What would a regulated-IoT world look like?

Securing the internet of things is proving difficult due to vendors cranking out devices with little regard for security, but regulating IoT security aso a knotty problem.

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The wildfire growth of IoT is arguably the most important trend happening in technology today, but the ease with which bad actors can exploit its manifold security vulnerabilities has been demonstrated many times in just the past couple of years.

Despite the generally laissez-faire stance the U.S. takes toward regulating technology companies, the severity of the threat – IoT security issues affect healthcare, infrastructure, transportation and many other crucial parts of society – has some calling for regulation of the IoT.

Regulations lag the technology

Given the speed at which technology, particularly around IoT, develops these days, from drawing board to prototype to production, plenty of people would argue that it’s impossible for a regulatory regime to keep pace.

According to James Waldo, a professor at Harvard’s Paulson School of Engineering and Applied Sciences and that department’s CTO, there’s little hope for a set of regulations that evolves along with the technology.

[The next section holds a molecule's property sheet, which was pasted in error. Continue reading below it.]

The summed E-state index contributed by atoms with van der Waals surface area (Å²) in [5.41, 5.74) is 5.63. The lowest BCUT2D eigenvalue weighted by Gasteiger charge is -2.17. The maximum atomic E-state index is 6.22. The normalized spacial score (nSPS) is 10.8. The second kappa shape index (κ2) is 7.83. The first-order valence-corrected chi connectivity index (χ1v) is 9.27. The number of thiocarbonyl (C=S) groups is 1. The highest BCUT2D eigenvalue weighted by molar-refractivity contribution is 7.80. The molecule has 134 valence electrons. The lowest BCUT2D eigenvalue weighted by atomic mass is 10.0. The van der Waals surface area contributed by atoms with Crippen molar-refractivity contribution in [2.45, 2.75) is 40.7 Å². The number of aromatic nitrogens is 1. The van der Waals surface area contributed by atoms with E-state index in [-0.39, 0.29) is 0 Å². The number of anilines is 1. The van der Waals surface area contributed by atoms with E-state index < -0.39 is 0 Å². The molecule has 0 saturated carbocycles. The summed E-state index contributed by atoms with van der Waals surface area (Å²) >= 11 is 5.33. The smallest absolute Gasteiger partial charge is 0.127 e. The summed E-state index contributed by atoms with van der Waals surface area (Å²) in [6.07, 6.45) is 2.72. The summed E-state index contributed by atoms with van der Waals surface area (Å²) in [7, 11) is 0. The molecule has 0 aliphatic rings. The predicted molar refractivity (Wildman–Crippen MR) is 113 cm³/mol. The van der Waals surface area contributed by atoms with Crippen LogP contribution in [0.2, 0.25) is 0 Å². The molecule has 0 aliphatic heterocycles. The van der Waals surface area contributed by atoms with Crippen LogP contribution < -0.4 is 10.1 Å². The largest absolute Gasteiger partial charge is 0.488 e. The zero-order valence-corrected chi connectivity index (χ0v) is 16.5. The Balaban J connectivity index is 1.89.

“The timescale by which regulation and legislation works is immensely different than the timescale that technology development works on,” he said. “The regulators tend to be reactive, and reactive to things that happened four or five years ago.”

That being the case, the simplest way to address many of the most grievous harms that insecure IoT systems can inflict is at a basic engineering level – it’s not unreasonable to expect devices produced today not to have unchangeable default passwords, nor to require them to be changed from the default by consumers once activated.

Nevertheless, current culture in the technology sector – including many of the brand-new entrants that are part of the IoT market, which is projected to reach 45.4 billion Internet-connectable devices by 2021, according to IHS Markit – is to get products out the door and into customers’ hands as quickly as possible.

This, of course, requires corners to be cut, and security is inevitably one of the first of those corners. Norman Sadeh, a professor of computer science at Carnegie Mellon University, said that the problem could well be exacerbated by the influx of new companies in the connected device market.

“IoT devices … aren’t just going to come from sophisticated vendors, but might also be developed by two guys in a garage,” he said. A couple of sensors, an Arduino or Raspberry Pi, and an IoT gadget is born.

The FTC is pushing for IoT regulations

The U.S. has historically been hesitant to impose regulatory rules on businesses, particularly in the technology sector – witness the recent decisions rolling back the application of common carrier rules to ISPs – which means it’s likely that any attempt to regulate IoT technology will be done with a soft touch.

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